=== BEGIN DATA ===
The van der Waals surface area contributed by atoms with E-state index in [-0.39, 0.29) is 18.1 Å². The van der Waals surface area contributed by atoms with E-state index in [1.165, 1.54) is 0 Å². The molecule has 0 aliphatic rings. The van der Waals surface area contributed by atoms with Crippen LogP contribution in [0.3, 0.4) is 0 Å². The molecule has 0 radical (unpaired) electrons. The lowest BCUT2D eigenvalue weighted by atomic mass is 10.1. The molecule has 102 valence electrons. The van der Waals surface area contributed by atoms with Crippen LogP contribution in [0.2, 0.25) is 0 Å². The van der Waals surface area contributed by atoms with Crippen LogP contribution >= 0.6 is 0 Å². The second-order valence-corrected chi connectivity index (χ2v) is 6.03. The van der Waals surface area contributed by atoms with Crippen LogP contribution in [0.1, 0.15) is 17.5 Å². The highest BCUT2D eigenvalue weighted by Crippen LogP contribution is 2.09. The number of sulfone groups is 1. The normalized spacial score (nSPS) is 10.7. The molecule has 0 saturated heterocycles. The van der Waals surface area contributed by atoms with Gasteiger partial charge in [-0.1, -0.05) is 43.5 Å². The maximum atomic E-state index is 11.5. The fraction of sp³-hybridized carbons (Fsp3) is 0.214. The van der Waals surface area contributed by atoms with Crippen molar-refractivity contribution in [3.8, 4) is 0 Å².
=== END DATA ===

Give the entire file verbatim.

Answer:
The van der Waals surface area contributed by atoms with E-state index in [-0.39, 0.29) is 18.1 Å². The van der Waals surface area contributed by atoms with E-state index in [1.165, 1.54) is 0 Å². The molecule has 0 aliphatic rings. The van der Waals surface area contributed by atoms with Crippen LogP contribution in [0.3, 0.4) is 0 Å². The molecule has 0 radical (unpaired) electrons. The lowest BCUT2D eigenvalue weighted by atomic mass is 10.1. The molecule has 102 valence electrons. The van der Waals surface area contributed by atoms with Crippen LogP contribution in [0.2, 0.25) is 0 Å². The van der Waals surface area contributed by atoms with Crippen LogP contribution >= 0.6 is 0 Å². The second-order valence-corrected chi connectivity index (χ2v) is 6.03. The van der Waals surface area contributed by atoms with Crippen LogP contribution in [0.1, 0.15) is 17.5 Å². The highest BCUT2D eigenvalue weighted by Crippen LogP contribution is 2.09. The number of sulfone groups is 1. The normalized spacial score (nSPS) is 10.7. The molecule has 0 saturated heterocycles. The van der Waals surface area contributed by atoms with Gasteiger partial charge in [-0.1, -0.05) is 43.5 Å². The maximum atomic E-state index is 11.5. The fraction of sp³-hybridized carbons (Fsp3) is 0.214. The van der Waals surface area contributed by atoms with Crippen molar-refractivity contribution in [3.8, 4) is 0 Å².